Paul Manafort's Former Son-in-Law Caught In Real-Estate Scheme

While awaiting to be sentenced after copping a guilty plea for bank fraud, Paul Manafort’s former son-in-law allegedly continued to enrich himself by duping investors into dumping large sums of cash into shoddy real estate deals in what federal authorities contend was a crude Ponzi scheme.

Jeffrey Yohai, 36, was booked last week in Los Angeles and faces federal charges for taking investors for millions of dollars, according to a release by the U.S. attorney’s office in Los Angeles.

Last year, Manafort’s daughter, Jessica, and Yohai formally called it quits and divorced.

Paul Manafort, who served as then candidate Donald Trump's former campaign chairman, pleaded guilty in September to conspiring to defraud the United States and conspiring to obstruct justice.

The powerbroker and D.C. insider was facing up to 80 years in prison after his conviction on eight counts of tax and bank fraud. And special counsel Robert Mueller's office accused Manafort of failing to register as a foreign agent under the Foreign Agent Registration Act.

The case is especially unique, because at one point, when the walls were closing in on Yohai, he allegedly boasted to one of his alleged investor victims that he had "turned state's evidence" on his father-in-law, Paul Manafort, the FBI agent investing him wrote in the complaint.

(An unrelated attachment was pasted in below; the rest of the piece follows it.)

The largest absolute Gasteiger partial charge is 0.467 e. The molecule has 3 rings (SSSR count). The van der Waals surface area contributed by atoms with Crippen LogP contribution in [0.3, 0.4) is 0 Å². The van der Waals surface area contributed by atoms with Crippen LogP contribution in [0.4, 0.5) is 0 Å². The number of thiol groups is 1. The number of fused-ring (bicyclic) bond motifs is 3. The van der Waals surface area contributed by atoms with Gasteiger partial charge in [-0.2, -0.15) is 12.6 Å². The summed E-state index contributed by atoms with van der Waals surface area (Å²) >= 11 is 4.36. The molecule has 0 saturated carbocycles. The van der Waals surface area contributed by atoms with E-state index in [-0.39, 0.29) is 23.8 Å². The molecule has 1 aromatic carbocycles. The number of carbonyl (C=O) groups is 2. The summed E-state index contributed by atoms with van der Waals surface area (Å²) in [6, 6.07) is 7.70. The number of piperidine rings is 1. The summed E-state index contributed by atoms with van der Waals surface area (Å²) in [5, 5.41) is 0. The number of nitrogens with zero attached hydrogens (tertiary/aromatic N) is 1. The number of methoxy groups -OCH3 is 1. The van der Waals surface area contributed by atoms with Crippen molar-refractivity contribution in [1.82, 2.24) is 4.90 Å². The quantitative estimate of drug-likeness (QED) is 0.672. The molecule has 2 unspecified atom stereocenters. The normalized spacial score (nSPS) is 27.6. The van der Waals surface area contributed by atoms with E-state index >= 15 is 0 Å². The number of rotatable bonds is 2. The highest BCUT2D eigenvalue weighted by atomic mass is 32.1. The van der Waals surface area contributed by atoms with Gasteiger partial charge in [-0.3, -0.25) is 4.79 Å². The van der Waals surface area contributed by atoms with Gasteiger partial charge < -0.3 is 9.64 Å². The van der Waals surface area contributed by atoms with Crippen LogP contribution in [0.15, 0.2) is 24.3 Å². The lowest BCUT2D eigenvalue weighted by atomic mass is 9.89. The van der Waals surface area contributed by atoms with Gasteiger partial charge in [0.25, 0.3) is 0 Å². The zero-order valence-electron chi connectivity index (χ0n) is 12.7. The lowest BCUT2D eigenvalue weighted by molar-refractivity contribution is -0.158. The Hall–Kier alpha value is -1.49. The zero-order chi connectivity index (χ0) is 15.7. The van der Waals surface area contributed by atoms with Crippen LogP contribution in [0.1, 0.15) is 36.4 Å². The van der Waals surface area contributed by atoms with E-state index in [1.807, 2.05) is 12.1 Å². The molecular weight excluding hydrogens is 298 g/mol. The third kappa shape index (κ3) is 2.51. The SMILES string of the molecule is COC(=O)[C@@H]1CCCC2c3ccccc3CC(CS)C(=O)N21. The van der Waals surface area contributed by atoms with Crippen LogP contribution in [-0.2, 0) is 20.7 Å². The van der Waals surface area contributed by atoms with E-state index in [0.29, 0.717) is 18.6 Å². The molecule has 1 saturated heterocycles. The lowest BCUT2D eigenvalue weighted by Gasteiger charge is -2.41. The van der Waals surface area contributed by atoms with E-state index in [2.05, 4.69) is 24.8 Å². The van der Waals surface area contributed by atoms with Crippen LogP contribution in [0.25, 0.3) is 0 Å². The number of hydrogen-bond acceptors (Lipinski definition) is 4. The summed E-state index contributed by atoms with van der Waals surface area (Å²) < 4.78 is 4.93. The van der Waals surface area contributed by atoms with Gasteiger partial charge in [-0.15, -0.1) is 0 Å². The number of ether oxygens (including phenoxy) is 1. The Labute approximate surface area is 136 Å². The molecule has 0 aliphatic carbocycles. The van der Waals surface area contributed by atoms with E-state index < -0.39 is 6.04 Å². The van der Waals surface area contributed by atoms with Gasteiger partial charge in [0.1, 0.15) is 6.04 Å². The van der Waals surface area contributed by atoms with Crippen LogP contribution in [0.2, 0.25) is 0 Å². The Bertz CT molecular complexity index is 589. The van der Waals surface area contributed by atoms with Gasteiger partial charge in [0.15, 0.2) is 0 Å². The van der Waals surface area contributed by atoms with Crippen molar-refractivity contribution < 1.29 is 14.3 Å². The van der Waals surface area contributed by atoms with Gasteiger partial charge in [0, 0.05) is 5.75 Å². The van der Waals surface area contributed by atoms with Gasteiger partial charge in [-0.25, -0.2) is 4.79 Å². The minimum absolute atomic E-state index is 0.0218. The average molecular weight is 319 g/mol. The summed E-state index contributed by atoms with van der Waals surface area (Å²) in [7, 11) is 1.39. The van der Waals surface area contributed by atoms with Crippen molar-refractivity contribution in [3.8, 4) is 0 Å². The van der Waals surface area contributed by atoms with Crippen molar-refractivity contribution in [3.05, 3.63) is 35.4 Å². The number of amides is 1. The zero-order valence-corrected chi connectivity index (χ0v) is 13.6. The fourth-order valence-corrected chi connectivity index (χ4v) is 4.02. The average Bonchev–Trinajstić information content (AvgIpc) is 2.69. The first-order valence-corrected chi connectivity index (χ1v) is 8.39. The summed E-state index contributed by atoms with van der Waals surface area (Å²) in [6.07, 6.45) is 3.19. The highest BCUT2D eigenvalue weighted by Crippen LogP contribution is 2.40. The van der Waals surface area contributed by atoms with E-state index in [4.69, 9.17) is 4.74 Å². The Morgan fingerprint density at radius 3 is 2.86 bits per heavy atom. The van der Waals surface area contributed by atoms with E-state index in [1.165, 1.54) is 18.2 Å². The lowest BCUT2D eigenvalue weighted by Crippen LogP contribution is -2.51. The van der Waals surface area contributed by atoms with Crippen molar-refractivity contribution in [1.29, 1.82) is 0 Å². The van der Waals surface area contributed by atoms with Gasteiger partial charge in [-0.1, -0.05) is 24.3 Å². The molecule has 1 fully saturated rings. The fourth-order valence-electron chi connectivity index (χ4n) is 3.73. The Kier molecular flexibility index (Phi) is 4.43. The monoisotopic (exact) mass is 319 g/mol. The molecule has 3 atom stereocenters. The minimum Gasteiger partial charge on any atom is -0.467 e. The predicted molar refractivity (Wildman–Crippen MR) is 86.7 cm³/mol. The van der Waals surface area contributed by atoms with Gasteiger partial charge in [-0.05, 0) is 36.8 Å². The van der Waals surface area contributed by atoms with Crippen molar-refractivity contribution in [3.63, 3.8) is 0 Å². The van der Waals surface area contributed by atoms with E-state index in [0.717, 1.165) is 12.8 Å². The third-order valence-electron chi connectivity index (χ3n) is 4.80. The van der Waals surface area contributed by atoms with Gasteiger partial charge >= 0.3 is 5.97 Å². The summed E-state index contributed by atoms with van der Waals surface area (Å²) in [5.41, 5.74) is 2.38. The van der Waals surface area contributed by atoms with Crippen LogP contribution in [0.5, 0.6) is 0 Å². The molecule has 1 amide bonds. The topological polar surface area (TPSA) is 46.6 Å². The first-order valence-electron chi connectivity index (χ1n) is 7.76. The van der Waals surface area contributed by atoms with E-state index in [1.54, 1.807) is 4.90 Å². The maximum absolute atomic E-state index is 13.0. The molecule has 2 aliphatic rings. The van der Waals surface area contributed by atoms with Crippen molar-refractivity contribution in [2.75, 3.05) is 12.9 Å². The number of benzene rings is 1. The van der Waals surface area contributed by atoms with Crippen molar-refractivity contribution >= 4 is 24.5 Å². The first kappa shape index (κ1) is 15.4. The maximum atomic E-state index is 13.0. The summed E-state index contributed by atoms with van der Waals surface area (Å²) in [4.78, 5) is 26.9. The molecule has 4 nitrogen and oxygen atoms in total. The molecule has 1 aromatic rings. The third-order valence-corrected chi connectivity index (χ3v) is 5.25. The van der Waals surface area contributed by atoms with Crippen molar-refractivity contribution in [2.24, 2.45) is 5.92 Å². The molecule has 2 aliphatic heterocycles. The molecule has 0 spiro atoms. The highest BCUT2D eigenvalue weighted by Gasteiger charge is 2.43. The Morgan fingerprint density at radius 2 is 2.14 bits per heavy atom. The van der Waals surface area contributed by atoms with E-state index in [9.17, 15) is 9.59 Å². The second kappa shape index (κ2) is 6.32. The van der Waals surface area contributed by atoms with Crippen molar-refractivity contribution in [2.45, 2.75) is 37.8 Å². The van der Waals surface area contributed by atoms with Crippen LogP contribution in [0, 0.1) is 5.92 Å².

Yohai allegedly crowed that he was slated to meet with the special counsel's office or "downtown" to meet with "the feds."

But the FBI agent called out the fib.

"I know these statements to be false as I was the case agent for the Special Counsel's case against Manafort," the FBI agent wrote. "The last time Yohai met with me was in April 2018 and the topic of conversation was Yohai, not Manafort."

Yohai and at least two co-conspirators stand accused of masterminding a ploy to bilk investors of millions, according to in a 43-page unsealed complaint. The document suggested Yohai specifically attempted “to trick lenders into providing loans based on false and inflated property appraisals.”

Yohai faced charges of conspiracy to commit wire fraud and aggravated identity theft. After his October 31 arrest, Yohai was transferred from state to federal custody and held without bail pending trial, according to a federal prosecutor’s release.

The feds accused Yohai specifically of winning over the trust of “wealthy short-term renters” to gain access to a luxury home and inflate its value.

While Yohai was diligent to collect rent, the complaint suggests he failed to “forward it to the homeowner.”

He and his co-conspirators (whom the complaint accuses of being involved in his earlier crimes) allegedly pulled off a check-kiting scheme in which they would “lull the homeowner into continuing their arrangement by providing the homeowner with worthless checks and falsified records of wire transfers, purported as payment for past-due rent,” the complaint states.